National Ice Cream Cone Day
National Ice Cream Cone Day celebrates ice cream cones, and takes place on the anniversary of one of the first patents for an edible ice cream container. There was a long and meandering road to the invention of the ice cream cone. A variation of ice cream cones were mentioned in a French cookbook in 1825. Cones used exclusively for ice cream may have been invented by Italian immigrants living in England in the mid-1800's. Ice cream cones were reported as being eaten in Germany in the late 1800's, and were also mentioned in cookbooks in England around the same time. Still, during the 1890's, ice cream was mainly eaten in dishes, known as "licking glasses" or "penny licks". Ice cream vendors had a hard time keeping the dishes clean, as well as keeping them from being stolen.
In 1902, Antonio Valvona of Manchester, England, patented a biscuit cup to hold ice cream. Although Valvona's patent predates one by Italo Marchiony by about a year, it is Marchiony's invention that many see as the official birth of the ice cream cone. Marchiony was a New York City ice cream seller who had immigrated from Italy, and he applied for his patent on September 22, 1903, the day that would become National Ice Cream Cone Day. He claimed to have been making cones to hold ice cream since 1896. The following year, during the St. Louis World's Fair—also known as the Louisiana Purchase Exposition—about fifty booths sold ice cream. Various people either sold variations of, or claimed to have invented ice cream cones there. In all likelihood, this is where ice cream cones were popularized, but they had been invented prior to this.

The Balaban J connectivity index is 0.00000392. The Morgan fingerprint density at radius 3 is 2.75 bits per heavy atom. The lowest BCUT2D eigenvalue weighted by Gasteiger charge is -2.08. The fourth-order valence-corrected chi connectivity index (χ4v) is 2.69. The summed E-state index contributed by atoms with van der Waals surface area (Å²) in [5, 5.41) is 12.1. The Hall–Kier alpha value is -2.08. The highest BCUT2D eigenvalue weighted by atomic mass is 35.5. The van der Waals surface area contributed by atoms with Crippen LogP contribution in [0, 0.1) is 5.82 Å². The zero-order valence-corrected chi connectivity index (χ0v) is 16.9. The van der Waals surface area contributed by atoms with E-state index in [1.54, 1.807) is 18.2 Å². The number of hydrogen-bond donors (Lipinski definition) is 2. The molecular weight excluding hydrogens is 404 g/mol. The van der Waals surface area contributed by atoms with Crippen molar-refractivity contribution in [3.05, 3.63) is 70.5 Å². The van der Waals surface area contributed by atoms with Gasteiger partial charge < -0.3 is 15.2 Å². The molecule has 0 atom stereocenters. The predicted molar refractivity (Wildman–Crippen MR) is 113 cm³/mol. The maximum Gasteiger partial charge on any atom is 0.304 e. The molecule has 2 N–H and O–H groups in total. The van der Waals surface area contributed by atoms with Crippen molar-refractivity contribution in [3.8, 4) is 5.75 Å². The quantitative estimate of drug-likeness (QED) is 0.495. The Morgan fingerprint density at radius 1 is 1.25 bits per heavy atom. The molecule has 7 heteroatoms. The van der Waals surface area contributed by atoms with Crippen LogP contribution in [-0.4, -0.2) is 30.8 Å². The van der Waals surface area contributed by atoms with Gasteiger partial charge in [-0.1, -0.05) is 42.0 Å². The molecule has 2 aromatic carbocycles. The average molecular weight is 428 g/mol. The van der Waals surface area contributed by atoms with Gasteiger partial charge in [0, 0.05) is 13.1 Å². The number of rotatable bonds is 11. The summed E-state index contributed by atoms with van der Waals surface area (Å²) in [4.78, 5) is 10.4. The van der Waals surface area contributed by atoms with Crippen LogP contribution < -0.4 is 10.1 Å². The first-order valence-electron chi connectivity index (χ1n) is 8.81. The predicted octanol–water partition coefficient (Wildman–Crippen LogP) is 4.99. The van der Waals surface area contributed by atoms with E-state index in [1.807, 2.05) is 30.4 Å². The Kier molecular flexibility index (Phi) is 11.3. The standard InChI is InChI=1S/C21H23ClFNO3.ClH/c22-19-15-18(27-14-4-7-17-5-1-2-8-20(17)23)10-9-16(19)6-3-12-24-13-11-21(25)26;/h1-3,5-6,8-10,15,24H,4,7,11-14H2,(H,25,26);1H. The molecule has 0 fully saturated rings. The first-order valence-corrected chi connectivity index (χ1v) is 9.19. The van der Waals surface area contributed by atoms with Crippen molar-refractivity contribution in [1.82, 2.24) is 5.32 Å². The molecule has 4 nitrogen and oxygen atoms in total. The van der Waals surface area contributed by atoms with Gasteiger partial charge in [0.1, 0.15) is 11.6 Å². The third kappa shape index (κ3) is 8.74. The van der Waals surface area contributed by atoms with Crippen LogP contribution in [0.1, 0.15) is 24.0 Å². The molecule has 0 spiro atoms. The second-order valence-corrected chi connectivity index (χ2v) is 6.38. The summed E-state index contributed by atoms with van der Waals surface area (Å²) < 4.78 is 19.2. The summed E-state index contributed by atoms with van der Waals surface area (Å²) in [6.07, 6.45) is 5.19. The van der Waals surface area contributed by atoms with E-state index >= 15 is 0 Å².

The main types of ice cream cones today are the cake or wafer cone—which has a flat bottom which allows it to stand up like a cup— the waffle cone, and the sugar cone—which is cookielike. Pretzel, chocolate coated, and double wafer cones also exist. Drumsticks, which come with ice cream and cone together, were invented in 1931, and were purchased by Nestlé in 1991.
National Ice Cream Cone Day is being observed today! It has always been observed annually on September 22nd.
How to Observe
|Observed||First Year||Last Year|
|annually on September 22nd||-||-|